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To Be Ready for Anything, Here’s What You Need to Know

Executive News & Opinions, IntuitLife Brad Smith CEO 3 Things You Need to Know

One of my favorite athletes was Peyton Manning. Every week was a case study in leadership as he walked to the line of scrimmage, assessed the defense, and shouted his famous “Omaha’s” to adjust to the situation and call the play. Manning revolutionized the game and led several of the most powerful offenses that the NFL has ever seen. Beyond the championships and stats, Manning’s approach was a demonstration in adaptability, a skill that I believe is the most important capability any leader or company can possess in today’s ever-changing environment.

The world is evolving at a pace that is unprecedented. These days, things rarely go as planned. For leaders, it’s not just what you know, but how you’re able to apply that learning to a shifting landscape that separates the winners from the losers. The role of today’s leader is much like the way Peyton Manning ran his offense – conducting a real-time assessment of the moving pieces, seeing the seams where opportunities exist, and directing your team to capitalize on those opportunities. Of course, you want to enter every game having studied and developed a strategy to win, but you must be equally prepared to improvise and adapt based on the reality of the moment. In football, they call this the “hurry-up” or “no huddle” offense. In business, we call it “contingency planning.”

To be clear, good leaders don’t make things up as they go along. In fact, the opposite is true. Those who practice a “no huddle offense” become keenly aware of their shifting responsibility in any situation, learn to make the shift without unnecessary mistakes, and are often the best conditioned athletes on the field. Said another way, the more work you put in ahead of time, the more plays you “practice,” the more prepared you will be to adjust to changing circumstances. Success arrives when hard work intersects with opportunity.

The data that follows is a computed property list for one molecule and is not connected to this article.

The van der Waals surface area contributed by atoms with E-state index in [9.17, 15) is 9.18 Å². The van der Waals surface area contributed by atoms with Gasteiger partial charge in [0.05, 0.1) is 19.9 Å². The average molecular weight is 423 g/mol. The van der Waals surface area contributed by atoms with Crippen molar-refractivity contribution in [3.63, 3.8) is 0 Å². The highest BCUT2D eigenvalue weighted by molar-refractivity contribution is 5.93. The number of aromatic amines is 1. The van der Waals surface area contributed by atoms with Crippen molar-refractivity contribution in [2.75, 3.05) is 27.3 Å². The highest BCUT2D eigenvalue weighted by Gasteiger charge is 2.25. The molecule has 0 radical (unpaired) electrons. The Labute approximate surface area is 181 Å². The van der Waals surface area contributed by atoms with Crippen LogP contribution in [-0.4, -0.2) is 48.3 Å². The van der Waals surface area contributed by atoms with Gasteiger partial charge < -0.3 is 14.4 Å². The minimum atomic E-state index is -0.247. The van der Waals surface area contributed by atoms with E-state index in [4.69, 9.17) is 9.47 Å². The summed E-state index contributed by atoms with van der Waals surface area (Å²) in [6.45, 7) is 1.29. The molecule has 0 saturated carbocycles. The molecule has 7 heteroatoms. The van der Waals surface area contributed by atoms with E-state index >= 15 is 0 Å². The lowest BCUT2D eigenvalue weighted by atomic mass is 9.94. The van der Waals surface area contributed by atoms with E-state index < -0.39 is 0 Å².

Here are the three keys to contingency planning:


I’ve always believed in studying for the mid-term the first day of the semester. The more you know ahead of time, the more research you put in – the more prepared you will be when the moment of decision arises. This means knowing as much as you can about your customer, your competitor and yourself. Contingency planning is preparing for “if-then” scenarios, and practicing what will be required to execute a successful pivot as situations arise. Your teams should know for every situation what they need to do differently when you call “Omaha.”


Savor the surprises. It’s natural to look for validation that your plan is working, but great leaders look for things they had not anticipated – areas where things are unfolding differently than they had planned. That’s why Peyton constantly scanned the defense. He purposely looked for these variations. Like the quarterback on a team, a leader’s job is to assess the shifting landscape, highlight the variation, and call out “the audible” or “pivot” to capitalize and ensure your team comes out ahead.


Be ready and willing to adjust. In Peyton’s earliest days in the NFL, I can remember the critics suggesting he wasn’t ready to play at the elite level because he was changing the play a half-dozen times each time he approached the line of scrimmage. The critics incorrectly assumed this reflected a lack of preparation or indecisiveness, when the opposite was true. He was capitalizing on the shifting landscape and keeping his competitors off balance. For business leaders, this means falling in love with the problem, not your solution. This approach was championed by Toyota and their 7-1 model, where teams are challenged to present at least seven different ways of solving a problem before being permitted to narrow down to one recommendation. At Intuit, we call this “going broad to go narrow,” considering many possible solutions to find the right path forward.

Today’s environment is shifting faster than any one leader or team can predict. As a result, it’s not what we know or how great our plan is that matters – it’s how skilled we’ve become at adapting to the changing world and executing real-time pivots that will determine our success.

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